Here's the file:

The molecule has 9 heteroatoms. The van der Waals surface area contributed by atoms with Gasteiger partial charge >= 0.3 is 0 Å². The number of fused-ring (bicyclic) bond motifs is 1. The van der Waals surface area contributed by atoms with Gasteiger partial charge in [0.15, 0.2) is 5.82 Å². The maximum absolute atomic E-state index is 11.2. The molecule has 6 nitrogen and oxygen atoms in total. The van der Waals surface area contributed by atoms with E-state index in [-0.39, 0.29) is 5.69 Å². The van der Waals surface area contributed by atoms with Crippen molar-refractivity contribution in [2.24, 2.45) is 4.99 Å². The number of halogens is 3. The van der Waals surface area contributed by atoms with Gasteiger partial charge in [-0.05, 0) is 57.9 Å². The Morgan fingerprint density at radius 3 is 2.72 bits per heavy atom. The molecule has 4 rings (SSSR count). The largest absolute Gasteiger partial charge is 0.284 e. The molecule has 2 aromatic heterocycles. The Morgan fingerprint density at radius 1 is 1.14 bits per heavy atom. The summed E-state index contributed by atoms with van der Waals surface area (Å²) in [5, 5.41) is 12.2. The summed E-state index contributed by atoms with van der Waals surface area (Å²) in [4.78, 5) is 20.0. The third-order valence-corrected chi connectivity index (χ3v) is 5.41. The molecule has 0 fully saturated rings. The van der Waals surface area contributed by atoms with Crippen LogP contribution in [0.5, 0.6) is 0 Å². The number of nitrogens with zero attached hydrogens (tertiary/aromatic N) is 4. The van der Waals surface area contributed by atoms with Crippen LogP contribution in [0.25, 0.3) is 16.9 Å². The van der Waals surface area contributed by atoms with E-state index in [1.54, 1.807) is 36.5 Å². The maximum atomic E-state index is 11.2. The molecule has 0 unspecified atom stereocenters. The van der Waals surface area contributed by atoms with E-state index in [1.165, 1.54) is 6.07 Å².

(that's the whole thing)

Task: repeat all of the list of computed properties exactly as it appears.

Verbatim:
The molecule has 9 heteroatoms. The van der Waals surface area contributed by atoms with Gasteiger partial charge >= 0.3 is 0 Å². The number of fused-ring (bicyclic) bond motifs is 1. The van der Waals surface area contributed by atoms with Gasteiger partial charge in [0.15, 0.2) is 5.82 Å². The maximum absolute atomic E-state index is 11.2. The molecule has 6 nitrogen and oxygen atoms in total. The van der Waals surface area contributed by atoms with E-state index in [-0.39, 0.29) is 5.69 Å². The van der Waals surface area contributed by atoms with Crippen molar-refractivity contribution in [2.24, 2.45) is 4.99 Å². The number of halogens is 3. The van der Waals surface area contributed by atoms with Gasteiger partial charge in [-0.05, 0) is 57.9 Å². The Morgan fingerprint density at radius 3 is 2.72 bits per heavy atom. The molecule has 4 rings (SSSR count). The largest absolute Gasteiger partial charge is 0.284 e. The molecule has 2 aromatic heterocycles. The Morgan fingerprint density at radius 1 is 1.14 bits per heavy atom. The summed E-state index contributed by atoms with van der Waals surface area (Å²) in [5, 5.41) is 12.2. The summed E-state index contributed by atoms with van der Waals surface area (Å²) in [4.78, 5) is 20.0. The third-order valence-corrected chi connectivity index (χ3v) is 5.41. The molecule has 0 fully saturated rings. The van der Waals surface area contributed by atoms with Crippen LogP contribution in [0.5, 0.6) is 0 Å². The number of nitrogens with zero attached hydrogens (tertiary/aromatic N) is 4. The van der Waals surface area contributed by atoms with Crippen LogP contribution in [0.25, 0.3) is 16.9 Å². The van der Waals surface area contributed by atoms with E-state index in [1.54, 1.807) is 36.5 Å². The maximum atomic E-state index is 11.2. The molecule has 0 unspecified atom stereocenters. The van der Waals surface area contributed by atoms with E-state index in [1.165, 1.54) is 6.07 Å².